Freedom of movement for workers has been one of the founding principles of the EU since its beginnings. There are almost 450 million European citizens. 26 million of them are between 25 and 29 years old, thus just at the beginning of their work career. Yet, they often face high unemployment rates, low wages and other challenges, which have been further exacerbated as a result of the COVID-19 pandemic. With this in mind, ECAS welcomes the announcement of the new mobility programme ALMA, which would “help […] young Europeans to find temporary work experience in another Member State”.
Those young people would join the other 13.3 million mobile EU citizens who live in an EU country other than their own: workers, students, self-employed, pensioners, etc. Yet, the conditions of their freedom of movement are often far from perfect, as they and their non-EU family members continue facing legal and administrative challenges when entering other Member States, applying for residence documents, accessing healthcare or job markets, trying to be politically active, etc.
While appreciating the new mobility opportunities for young Europeans that the ALMA programme would bring, ECAS calls on the European Commission to make sure that all mobile EU citizens face legal certainty and equal treatment when exercising their free movement rights. ECAS is therefore looking forward to the review of the 2009 guidelines on free movement, as announced in the EU Citizenship Report 2020, and calls on the EC to provide clarity on certain “grey areas” in Directive 2004/38/EC, which contribute to significant obstacles that mobile EU citizens face on a daily basis, as elaborated in our Policy Paper.
The COVID-19 pandemic brought limitations to freedom of movement on a scale never seen before. It affected particularly mobile EU citizens, by magnifying the obstacles that mobile EU citizens have been facing in their host countries in recent years and giving birth to certain novel concerns.
ECAS welcomes the efforts undertaken by the European Commission to restore freedom of movement, in particular through the EU Digital COVID certificate. At the same time, there are concerns in some Member States that mobile EU citizens face difficulties obtaining their certificates or having them recognized. ECAS calls on the European Commission to look into those problems and take a proactive action in order to make sure that all EU citizens can equally benefit from the instrument.
Ms von der Leyen highlighted that “societies that build on democracy and common values stand on stable ground. They have trust in people. This is how new ideas are formed”. Although ECAS agrees with this statement, we believe that the future of forming ideas and making public policies democratically must be discussed more prominently.
In an ever transforming world, democratic societies can only be sustainable if they embrace technology and the digital revolution (examples shown by Grazian & Nahr, 2020). Since our democracies are constantly challenged by forces both within and beyond the EU (e.g. governments that openly reject the fundamental values of liberal democracy, societal groups that stand outside the constitutional consensus and a global competition for political systems), we need a stronger commitment to preserving democratic values as well as embracing the evolving digital sphere.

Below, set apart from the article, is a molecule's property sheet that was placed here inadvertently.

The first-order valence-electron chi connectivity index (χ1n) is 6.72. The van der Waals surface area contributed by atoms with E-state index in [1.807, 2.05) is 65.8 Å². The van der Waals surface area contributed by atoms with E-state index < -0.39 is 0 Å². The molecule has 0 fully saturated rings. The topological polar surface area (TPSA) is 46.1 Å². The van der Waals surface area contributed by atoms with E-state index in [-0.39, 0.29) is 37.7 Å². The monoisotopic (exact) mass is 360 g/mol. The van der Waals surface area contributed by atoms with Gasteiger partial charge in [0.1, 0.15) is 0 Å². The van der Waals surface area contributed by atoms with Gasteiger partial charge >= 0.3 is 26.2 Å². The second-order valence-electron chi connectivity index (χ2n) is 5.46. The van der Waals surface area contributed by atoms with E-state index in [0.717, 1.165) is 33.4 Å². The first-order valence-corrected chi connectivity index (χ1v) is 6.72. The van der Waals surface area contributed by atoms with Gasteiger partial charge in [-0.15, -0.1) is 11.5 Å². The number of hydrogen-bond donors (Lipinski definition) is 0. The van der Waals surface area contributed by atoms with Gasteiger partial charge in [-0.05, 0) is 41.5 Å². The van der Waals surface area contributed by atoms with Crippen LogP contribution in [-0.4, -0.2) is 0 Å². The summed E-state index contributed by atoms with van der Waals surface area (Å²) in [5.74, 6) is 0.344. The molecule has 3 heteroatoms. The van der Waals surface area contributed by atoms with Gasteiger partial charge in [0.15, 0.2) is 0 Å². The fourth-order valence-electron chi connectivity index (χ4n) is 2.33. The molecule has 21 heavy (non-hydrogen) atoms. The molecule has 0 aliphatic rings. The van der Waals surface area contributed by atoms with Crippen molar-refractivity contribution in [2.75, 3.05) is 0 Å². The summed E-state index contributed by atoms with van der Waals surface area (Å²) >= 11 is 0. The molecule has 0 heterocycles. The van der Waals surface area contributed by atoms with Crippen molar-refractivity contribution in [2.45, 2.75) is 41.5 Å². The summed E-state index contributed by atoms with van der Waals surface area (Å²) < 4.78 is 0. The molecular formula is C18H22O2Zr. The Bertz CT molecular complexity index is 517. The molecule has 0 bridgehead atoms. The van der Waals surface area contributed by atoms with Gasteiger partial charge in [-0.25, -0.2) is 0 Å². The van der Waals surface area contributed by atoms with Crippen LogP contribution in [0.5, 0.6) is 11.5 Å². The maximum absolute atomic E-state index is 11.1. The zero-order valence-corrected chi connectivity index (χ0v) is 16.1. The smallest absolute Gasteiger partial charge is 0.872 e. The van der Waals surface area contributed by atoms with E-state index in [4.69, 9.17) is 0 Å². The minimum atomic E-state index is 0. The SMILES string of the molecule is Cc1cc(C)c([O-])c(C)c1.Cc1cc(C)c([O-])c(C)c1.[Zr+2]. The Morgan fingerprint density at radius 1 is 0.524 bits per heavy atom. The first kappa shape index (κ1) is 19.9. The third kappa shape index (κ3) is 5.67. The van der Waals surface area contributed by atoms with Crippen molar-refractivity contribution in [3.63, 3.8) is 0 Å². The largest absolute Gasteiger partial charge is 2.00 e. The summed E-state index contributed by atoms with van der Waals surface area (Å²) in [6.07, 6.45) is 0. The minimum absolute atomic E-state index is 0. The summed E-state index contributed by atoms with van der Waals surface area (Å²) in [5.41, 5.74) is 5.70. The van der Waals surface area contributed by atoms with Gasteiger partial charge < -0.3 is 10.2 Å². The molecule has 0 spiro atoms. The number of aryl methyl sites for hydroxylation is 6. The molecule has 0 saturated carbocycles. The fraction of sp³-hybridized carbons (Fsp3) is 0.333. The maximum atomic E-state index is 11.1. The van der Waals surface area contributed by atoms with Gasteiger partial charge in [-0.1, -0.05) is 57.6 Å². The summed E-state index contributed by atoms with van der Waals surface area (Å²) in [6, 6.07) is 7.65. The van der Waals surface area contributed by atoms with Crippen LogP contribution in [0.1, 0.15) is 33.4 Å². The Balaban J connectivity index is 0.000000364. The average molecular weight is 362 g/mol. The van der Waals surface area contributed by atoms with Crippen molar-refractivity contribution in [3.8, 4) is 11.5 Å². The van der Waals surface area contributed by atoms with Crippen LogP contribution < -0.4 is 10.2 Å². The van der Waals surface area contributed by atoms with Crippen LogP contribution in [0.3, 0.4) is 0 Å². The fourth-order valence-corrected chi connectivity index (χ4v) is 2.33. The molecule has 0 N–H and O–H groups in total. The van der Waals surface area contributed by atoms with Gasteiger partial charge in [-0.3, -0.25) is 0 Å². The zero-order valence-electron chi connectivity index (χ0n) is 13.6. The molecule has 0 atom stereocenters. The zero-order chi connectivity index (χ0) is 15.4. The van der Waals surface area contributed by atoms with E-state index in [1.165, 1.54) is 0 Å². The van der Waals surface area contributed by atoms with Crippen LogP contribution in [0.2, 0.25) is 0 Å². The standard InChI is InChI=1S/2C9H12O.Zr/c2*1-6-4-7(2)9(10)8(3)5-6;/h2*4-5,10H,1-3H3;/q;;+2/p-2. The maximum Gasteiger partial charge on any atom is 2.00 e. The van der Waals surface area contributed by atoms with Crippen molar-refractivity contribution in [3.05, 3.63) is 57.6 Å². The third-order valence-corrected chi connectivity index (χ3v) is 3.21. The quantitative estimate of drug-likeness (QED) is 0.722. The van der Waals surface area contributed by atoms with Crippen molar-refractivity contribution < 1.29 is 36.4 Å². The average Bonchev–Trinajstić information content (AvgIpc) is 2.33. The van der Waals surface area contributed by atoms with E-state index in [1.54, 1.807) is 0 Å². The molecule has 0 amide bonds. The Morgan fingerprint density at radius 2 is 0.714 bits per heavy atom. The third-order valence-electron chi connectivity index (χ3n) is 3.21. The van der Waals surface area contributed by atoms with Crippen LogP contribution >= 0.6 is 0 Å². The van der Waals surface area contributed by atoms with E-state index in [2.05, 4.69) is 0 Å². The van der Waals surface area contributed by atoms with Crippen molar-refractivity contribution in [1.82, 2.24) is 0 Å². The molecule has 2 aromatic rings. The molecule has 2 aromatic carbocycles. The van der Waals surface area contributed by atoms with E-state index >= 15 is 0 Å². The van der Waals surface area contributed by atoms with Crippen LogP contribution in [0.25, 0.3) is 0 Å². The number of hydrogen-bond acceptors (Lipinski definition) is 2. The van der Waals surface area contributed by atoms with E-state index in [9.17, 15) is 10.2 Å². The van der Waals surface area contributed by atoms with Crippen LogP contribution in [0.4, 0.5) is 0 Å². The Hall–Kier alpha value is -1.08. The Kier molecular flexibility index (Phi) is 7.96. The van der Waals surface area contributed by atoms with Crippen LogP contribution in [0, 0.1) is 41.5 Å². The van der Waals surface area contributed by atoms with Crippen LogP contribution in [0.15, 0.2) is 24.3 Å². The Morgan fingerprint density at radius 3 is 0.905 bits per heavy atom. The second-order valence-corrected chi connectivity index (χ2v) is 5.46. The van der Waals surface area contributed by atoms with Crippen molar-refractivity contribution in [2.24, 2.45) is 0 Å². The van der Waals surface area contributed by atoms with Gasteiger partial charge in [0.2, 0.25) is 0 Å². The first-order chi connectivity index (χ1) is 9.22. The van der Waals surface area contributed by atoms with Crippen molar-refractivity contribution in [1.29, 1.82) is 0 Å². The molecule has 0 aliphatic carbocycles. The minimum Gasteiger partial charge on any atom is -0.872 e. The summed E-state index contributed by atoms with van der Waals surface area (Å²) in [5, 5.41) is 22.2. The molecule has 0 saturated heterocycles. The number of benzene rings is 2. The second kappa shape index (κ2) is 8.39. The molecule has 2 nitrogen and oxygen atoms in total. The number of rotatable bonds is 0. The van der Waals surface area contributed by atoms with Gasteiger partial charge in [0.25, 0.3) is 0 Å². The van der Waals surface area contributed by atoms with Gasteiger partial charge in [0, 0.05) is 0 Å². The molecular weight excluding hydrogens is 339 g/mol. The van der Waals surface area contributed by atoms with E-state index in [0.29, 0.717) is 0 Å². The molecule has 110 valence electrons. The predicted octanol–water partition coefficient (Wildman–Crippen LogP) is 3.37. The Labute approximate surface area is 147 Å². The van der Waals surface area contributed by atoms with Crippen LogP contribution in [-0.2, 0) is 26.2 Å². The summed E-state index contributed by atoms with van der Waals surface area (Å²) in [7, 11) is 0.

Our ambition of a strengthened democracy can fully be reached only if we commit to improving decision making processes by allowing citizens to be truly involved. We need to strive for more participatory mechanisms (e.g. e-participation, crowdsourcing legislation – book chapter Lironi, 2021), more transparency in policy-making, and better policy outputs that have citizens’ interest at heart.
In this context, ECAS regrets the limited reference by the President of the European Commission on the Conference on the Future of Europe. The Conference is an unprecedented democratic exercise (and challenge) that will shape our Union and our continent. The (digital) tools applied for the Conference can lead to more democratic participation and point in the right direction. We need to ensure an ongoing use of these e-participation tools on the European level – to make political processes more open, transparent and inclusive. ECAS welcomes Ms Von der Leyen words affirming that “the Commission will be ready to follow up on what is agreed by the Conference”.
The President also stated that we must “shape digital transformation according to our own rules and values”. ECAS supports this goal and highlights that a European Union worth living in must care about its citizens and democracy as much as markets and profits.
ECAS regrets that the President only covered these matters briefly. We believe that a democratic digital transformation must be based on a comprehensive policy framework that leaves no one behind. For this reason, ECAS has recently opened a crowdsourcing on “Digital Transformation” in the scope of the Civil Society Convention on the Future of Europe in order to collect organisations ideas on how the EU should develop further its digital priorities. We call on CSOs across Europe to join us in this effort in order to work together towards creating a digital EU – truly fit for all.